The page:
29 May 2008

Locus Magazine's Russell Letson reviews Elizabeth Bear

from Locus Magazine, May 2008

Dust, Elizabeth Bear (Bantam Spectra, 978-0-553-59107-1, $6.99, 324 pp, pb) January 2008. Cover by Paul Youll.

Dust is the opening volume of a new three-book sequence by Elizabeth Bear, a genre- and gender-bending mixture of fantasy motifs overlaid on a very-high-tech lost-starship scenario that had me thinking of Karl Schroeder and Roger Zelazny right away. As in Schroeder’s work, Clarke’s-Law magical tech enables the fantasy elements, so that artificial intelligence, bioengineering, and nanotechnology account for the creatures, powers, and weapons that would otherwise be enabled by the supernatural. And as in Zelazny, complicated and sometimes ferocious family dynamics figure prominently in the character relationships.

The title character is one of a number of ‘‘angels’’ at odds with each other for control of the disabled starship Jacob’s Ladder, orbiting an uncharted and unstable binary star. But Dust and his angelic rivals are early on revealed to be AIs, nanocolony-based fragments of the original ship’s mind that survived the ship’s near-destruction — departmental intelligences with particular gifts and interests. Dust, for example, was the library and thus focused on remembering, while Samael the Angel of Death originally managed life support. Angels contend, compete, and sometimes consume each other in a struggle to see which will be ‘‘the last demiurge standing.’’

On the corporeal/biological level, the crew has also fragmented over the centuries, and departments have devolved into competing clans and fiefdoms with a class structure of aristocratic, nanotech-enhanced Exalts and ordinary-mortal Means. In this lost-starship tale, everybody seems to know that they are on a lost starship and that the miraculous powers they employ are technology-rooted. The story’s motifs and memes, however, are unembarrassed neomedieval fantasy with a decided Malory/Mabinogion flavor. In fact, Dust enjoys the ‘‘high Gothic poetry’’ of the seemings and settings he assumes, though there’s a hint that the whole setup has been dictated by the human hierarchy.

Rien (‘‘Nothing’’), a Mean orphan servant girl in Rule, rescues from torture and death Sir Perceval, a defeated Exalt knight of Engine whose wings (wings?) have been cut off by her captor. The situation is complicated in a number of interesting ways, chiefly that Perceval is a young woman and Rien’s half-sister, but neither fact — or the later revelation that Perceval has chosen to remain chaste — prevents Rien from falling in love with her. When Rien manages their escape from the Rule dungeon, Dust takes the role of fairy godfather. He starts by providing Perceval with replacement nanotech wings (reporting to and controlled by him, though) and Rien with a nanotech colony that raises her to physical if not political or social Exalt status; and leads the pair to a healing garden (which is also a library) where they acquire such useful adjuncts as a talking-animal-analog companion and the spirit (that is, the recorded personality and expertise) of a certified Hero, a long-dead original ship’s officer.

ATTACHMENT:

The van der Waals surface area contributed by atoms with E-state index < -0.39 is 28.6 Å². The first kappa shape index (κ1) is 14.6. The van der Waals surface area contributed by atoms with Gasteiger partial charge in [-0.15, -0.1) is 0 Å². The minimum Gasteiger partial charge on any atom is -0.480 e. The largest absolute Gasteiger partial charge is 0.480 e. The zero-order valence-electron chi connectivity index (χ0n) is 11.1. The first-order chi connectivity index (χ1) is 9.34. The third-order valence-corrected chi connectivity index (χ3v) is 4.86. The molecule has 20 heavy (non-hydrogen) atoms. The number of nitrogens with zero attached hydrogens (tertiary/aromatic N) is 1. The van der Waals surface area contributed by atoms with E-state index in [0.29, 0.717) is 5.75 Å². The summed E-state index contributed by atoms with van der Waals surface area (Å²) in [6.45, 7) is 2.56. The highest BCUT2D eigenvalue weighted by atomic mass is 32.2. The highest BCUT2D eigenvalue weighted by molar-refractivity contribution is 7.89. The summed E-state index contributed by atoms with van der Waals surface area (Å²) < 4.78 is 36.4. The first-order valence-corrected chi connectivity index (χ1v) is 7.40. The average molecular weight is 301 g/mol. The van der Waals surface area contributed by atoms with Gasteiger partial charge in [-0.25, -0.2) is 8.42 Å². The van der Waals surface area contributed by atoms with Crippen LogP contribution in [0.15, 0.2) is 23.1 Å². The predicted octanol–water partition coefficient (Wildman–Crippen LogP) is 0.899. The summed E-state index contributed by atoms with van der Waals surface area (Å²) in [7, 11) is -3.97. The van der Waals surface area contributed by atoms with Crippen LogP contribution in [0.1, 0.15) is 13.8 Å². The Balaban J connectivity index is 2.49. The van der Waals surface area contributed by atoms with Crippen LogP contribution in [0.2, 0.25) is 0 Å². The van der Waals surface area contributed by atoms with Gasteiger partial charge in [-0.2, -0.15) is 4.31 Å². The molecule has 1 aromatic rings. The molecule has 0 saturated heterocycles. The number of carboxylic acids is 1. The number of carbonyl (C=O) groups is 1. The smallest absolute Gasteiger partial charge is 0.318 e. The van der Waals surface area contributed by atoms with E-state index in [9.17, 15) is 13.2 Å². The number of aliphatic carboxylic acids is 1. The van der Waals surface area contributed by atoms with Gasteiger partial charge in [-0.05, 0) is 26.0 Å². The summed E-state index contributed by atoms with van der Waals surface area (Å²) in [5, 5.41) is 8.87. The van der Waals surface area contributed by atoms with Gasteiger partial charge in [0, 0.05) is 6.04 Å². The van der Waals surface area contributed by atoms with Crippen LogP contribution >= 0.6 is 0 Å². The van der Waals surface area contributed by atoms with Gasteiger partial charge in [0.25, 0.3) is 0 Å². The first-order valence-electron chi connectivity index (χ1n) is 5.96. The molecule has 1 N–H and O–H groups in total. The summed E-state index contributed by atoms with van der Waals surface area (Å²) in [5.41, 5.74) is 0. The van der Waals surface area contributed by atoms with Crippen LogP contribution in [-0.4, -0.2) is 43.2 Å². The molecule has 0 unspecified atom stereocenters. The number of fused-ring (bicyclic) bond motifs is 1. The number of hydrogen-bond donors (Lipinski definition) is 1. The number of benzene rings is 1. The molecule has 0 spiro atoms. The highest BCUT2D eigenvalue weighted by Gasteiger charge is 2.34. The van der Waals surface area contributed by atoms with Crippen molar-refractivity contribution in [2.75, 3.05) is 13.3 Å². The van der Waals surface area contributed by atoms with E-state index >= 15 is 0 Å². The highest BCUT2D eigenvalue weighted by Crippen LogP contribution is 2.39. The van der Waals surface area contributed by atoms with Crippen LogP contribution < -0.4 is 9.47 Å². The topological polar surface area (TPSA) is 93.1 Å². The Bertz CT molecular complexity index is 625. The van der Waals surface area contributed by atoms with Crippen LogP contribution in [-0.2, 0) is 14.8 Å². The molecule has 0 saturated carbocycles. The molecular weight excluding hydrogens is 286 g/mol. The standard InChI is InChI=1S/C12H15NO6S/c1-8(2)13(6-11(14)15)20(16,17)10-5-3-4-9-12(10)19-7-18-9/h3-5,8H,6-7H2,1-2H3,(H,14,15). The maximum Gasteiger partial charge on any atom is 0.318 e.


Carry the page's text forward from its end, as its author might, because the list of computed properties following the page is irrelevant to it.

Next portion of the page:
The rest of the story is built on a voyage/quest armature, as the sisters must journey to Perceval’s clan territory, which means passing through various strangely transmogrified parts of the ship and encountering its equally strangely changed denizens.

The retrofitting of science fiction machineries on the medieval-romance chassis is much of the fun, as when Perceval explains the meaning of errantry to Rien:

It is incumbent upon the knights of the realm to patrol, to keep peace and enforce the rule of law.... We also go out looking for damage, and mend it where it can be mended.

Similarly, the maximum-deadly ‘‘unblades’’ were once surgical tools and the talking-animal companion Gavin proves to be a considerably upgraded laser torch who sometimes sleeps with his tail plugged into an electrical outlet. Other rationalized fantasy motifs include trees whose fruits contain lost knowledge or even dead souls, a necromancer (who is also a hermaphrodite), a genius loci or two, and an infernal underworld of radioactivity. There are even zombies: Exalts (like angels) do not completely destroy their enemies but eat them, incorporating the knowledge and powers contained in their nanotech colonies, sometimes leaving behind ‘‘resurrectees,’’ functioning bodies lacking ‘‘the spark, the anima — whoever had inhabited the fleshly carapace.’’

The shipwide crisis that surrounds and conditions the story of Rien and Perceval, though, is thoroughly science-fictional, as are the ship’s original mission and purpose (cleverly hinted at by its name and some of the chapter epigraphs). It will be interesting to see how the fantasy/romance-to-SF proportions are maintained as the series develops. The precedents as well as this initial entry suggest that this kind of game will provide many volumes of ingenious fun.

Read more! This is one of many reviews from the May 2008 issue of Locus Magazine. To read more, go here to subscribe or buy the issue.
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